David Carter, 67, dropped out of the University of Texas at Austin having completed 87 credits toward a Studio Art degree
A homeless man is returning to college to finish his degree after dropping out over 40 years ago.
Almost every day for the past six years, students at the University of Texas at Austin would see David Carter panhandling near campus.
After running into Carter, 67, on numerous occasions, UT student Ryan Chandler decided to interview him for an assignment for the Daily Texan.
“I figured he would be a good person to talk to about homeless issues,” Chandler tells PEOPLE.
Chandler not only gained insight on the growing epidemic, but learned that he and Carter had a lot more in common than he thought.
Carter explained to Chandler that he was once a student at UT, studying art on a scholarship.
However, his academic career came to a halt after an accident hurt his hand. He dropped out after having completed 87 credits at 23 — he had roughly one semester left before graduation, the Alcalde and Spectrum News Austin reported.
After leaving school, Carter struggled for years, battling schizophrenia, substance abuse and homelessness.
Carter later revealed to Chandler that he wanted to return to school.
“When I heard his background, I was amazed so we kept in touch and became friends,” Chandler tells PEOPLE. “After I published a feature on him in December, his story gained some local attention and I got the ball rolling with the university.”
Over the past six months, Chandler helped Carter get readmitted.
“David has the intelligence and drive to get back to school. His situation just prevents him from having a reliable means of communication and the time to work through the process.”
“Having gone through the very bureaucratic UT admissions process before, I was able to simply provide the connections and communications for him, set him up with an advisor and pay small fees related to his application,” Chandler explains.
Two weeks ago, they learned Carter would once again be a Longhorn.
“David and I are both excited, but honestly, nervous at the same time,” Chandler tells PEOPLE. “David has not been a student since the ’70s, and since that time, he has gone through struggles most students never have to experience.”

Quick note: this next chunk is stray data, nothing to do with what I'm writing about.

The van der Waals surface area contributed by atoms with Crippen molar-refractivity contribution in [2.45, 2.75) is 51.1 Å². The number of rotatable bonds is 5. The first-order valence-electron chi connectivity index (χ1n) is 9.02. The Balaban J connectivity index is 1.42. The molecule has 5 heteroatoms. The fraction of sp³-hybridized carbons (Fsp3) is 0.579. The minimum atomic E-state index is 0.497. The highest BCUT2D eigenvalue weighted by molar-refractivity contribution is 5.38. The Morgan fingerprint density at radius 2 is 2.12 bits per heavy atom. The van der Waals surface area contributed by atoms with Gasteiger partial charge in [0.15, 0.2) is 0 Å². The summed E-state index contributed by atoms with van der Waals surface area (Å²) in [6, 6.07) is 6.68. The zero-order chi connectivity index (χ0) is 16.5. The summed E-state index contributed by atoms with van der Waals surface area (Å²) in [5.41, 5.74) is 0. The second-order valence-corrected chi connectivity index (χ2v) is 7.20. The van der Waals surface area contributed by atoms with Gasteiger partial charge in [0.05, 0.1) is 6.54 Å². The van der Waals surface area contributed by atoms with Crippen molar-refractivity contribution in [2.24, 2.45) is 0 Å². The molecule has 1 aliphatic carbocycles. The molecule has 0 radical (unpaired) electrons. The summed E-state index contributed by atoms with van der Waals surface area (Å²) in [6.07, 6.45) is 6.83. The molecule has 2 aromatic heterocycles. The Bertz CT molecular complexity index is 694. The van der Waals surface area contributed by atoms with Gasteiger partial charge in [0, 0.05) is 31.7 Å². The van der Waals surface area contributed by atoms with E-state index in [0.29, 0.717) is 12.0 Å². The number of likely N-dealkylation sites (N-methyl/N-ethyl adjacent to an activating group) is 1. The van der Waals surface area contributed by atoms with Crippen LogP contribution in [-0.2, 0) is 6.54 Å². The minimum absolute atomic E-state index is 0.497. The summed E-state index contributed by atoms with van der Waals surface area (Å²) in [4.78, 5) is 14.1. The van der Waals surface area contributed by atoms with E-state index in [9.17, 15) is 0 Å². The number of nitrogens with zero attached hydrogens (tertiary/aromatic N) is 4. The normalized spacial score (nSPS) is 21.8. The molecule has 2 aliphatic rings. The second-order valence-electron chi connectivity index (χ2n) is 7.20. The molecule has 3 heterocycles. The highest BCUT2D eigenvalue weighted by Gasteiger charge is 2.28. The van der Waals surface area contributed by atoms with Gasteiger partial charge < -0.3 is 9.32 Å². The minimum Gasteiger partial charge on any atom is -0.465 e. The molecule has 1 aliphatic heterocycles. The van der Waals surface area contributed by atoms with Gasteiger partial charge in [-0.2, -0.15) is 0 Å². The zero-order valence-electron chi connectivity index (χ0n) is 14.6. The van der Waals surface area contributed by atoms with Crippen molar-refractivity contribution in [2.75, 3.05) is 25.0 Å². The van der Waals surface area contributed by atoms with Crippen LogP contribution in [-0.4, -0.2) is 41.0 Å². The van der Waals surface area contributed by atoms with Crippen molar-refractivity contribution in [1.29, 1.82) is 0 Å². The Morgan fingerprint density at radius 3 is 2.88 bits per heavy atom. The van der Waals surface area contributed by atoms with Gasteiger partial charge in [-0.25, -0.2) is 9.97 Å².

“It’s going to be a very long road ahead, and this is more of the beginning than the end,” he adds.
Carter also expressed his gratitude for Chandler, telling Spectrum News Austin his admission is “the greatest blessing I’ve ever received.”
“He did what he had to be done to get me enrolled in those classes, and I couldn’t have done it without him,” Carter added.
Carter also revealed to Spectrum News Austin that he’d like to “spend the rest of my life just doing research and writing books.”
“But I think the books I write will be better because of the college education and coming in contact with the great minds,” Carter told the outlet.
Chandler explains to PEOPLE that he hopes Carter’s story sheds light on “the common preconceptions about people you see on the street” and how they “are not true.”
“That was a major thing I wanted to show the UT community,” he adds. “Some students see the homeless as dangerous, lazy or annoying, and those stereotypes are simply wrong. No one chooses to be homeless. Those who are have been victim to misfortunes outside of their control, such as mental illness, addiction or family problems.”
“Davis is just one face behind those problems,” Chandler says. “He — and everyone like him — has hopes and dreams just like every fortunate person, and they deserve to be treated like it.”
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Chandler revealed on Twitter that a member of The Ex-Student’s Association of the University of Texas has “pledged to pay” Carter’s tuition.
“We did it! After 6 years of panhandling on the Drag, David Carter has been readmitted to @UTAustin and will resume his degree this week!” Chandler wrote.
Carter will begin taking his two courses, U.S. History and Black Political Thought this week.
Chandler says that since degree requirements have changed dramatically since Carter was last enrolled, “he requires at least four more semesters of school.”
“At this point, the degree is really secondary,” he says. “David wants to learn for the sake of learning and to prove to himself that he can do something meaningful with his life — and he has already done that.”